2 - CMR identification of flush occlusion as a cause of MINOCA
Thursday, February 13, 2020
2:55 PM – 3:05 PM
Location: Salon J2
Description of Clinical Presentation: A 68 year-old male with a background of hypertension, diabetes and previous percutaneous coronary intervention (PCI) to the left main coronary artery (LMCA) and left anterior descending artery (LAD) presented with a two-day history of chest pain. His electrocardiogram showed lateral T-wave inversion and he had a markedly elevated serum troponin I of 17,598ng/l (normal range 0-34ng/l). A transthoracic echocardiogram showed an anteroapical wall motion abnormality and moderate left ventricular systolic dysfunction. A coronary angiogram subsequently showed patent stents in his LMCA and LAD with mild-moderate lesions in the RCA and circumflex arteries but no clear culprit lesion.
Diagnostic Techniques and Their Most Important Findings: A CMR was performed with T2 mapping and dark-blood late gadolinium enhancement. This showed moderate systolic impairment (LVEF 40%) with anterolateral and apical lateral akinesis. T2 mapping showed elevation in the anterolateral and apical septal segments (Figure 1). Late gadolinium imaging showed extensive >75% thickness late gadolinium enhancement in the same territory (Figure 2). There was also a small subendocardial basal inferior infarct, but T2 mapping values were normal here, indicating this was old.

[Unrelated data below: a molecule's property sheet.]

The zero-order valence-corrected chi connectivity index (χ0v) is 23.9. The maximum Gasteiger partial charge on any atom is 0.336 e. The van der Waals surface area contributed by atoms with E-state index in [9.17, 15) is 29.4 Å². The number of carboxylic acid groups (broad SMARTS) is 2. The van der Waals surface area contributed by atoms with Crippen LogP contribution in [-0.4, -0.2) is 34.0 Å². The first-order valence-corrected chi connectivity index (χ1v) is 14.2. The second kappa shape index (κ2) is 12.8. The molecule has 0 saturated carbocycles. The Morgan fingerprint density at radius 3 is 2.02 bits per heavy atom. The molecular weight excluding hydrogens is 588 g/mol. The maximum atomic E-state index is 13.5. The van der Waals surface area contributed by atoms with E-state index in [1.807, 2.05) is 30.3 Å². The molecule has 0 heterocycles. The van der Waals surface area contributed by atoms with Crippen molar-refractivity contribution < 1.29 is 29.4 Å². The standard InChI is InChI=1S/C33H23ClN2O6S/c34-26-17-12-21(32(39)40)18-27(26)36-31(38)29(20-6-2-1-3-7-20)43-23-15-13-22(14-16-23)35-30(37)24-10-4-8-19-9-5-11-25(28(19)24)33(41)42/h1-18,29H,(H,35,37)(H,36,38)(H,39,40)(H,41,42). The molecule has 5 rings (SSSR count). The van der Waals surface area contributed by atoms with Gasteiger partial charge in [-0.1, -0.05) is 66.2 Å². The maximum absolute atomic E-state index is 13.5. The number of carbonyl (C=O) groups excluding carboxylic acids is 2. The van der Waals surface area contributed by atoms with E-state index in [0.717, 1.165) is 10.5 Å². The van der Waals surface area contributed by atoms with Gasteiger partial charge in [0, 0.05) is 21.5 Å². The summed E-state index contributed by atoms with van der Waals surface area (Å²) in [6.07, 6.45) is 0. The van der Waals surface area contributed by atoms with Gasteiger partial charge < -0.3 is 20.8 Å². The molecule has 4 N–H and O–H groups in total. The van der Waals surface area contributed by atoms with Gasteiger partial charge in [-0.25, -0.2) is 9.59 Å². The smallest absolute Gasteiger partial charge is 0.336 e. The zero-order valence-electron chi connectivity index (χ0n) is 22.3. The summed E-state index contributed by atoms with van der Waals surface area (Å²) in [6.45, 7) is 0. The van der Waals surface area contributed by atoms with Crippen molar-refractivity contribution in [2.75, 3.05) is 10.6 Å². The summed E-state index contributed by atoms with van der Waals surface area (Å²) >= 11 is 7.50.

Learning Points from this
Case: The patient returned to the catheter laboratory where focussed reassessment of the proximal LAD identified a flush occlusion of D1. A PCI was subsequently undertaken with good result (Figure 3). This case highlights the importance of CMR in myocardial infarction with apparently “non-obstructed” coronary arteries, which frequently identifies infarction due to recanalisation or embolism, myocarditis, Takotsubo or other cardiomyopathies. In this case, the identification of a flush occlusion and targeting of subsequent PCI is likely to have been important given the large territory being infarcted.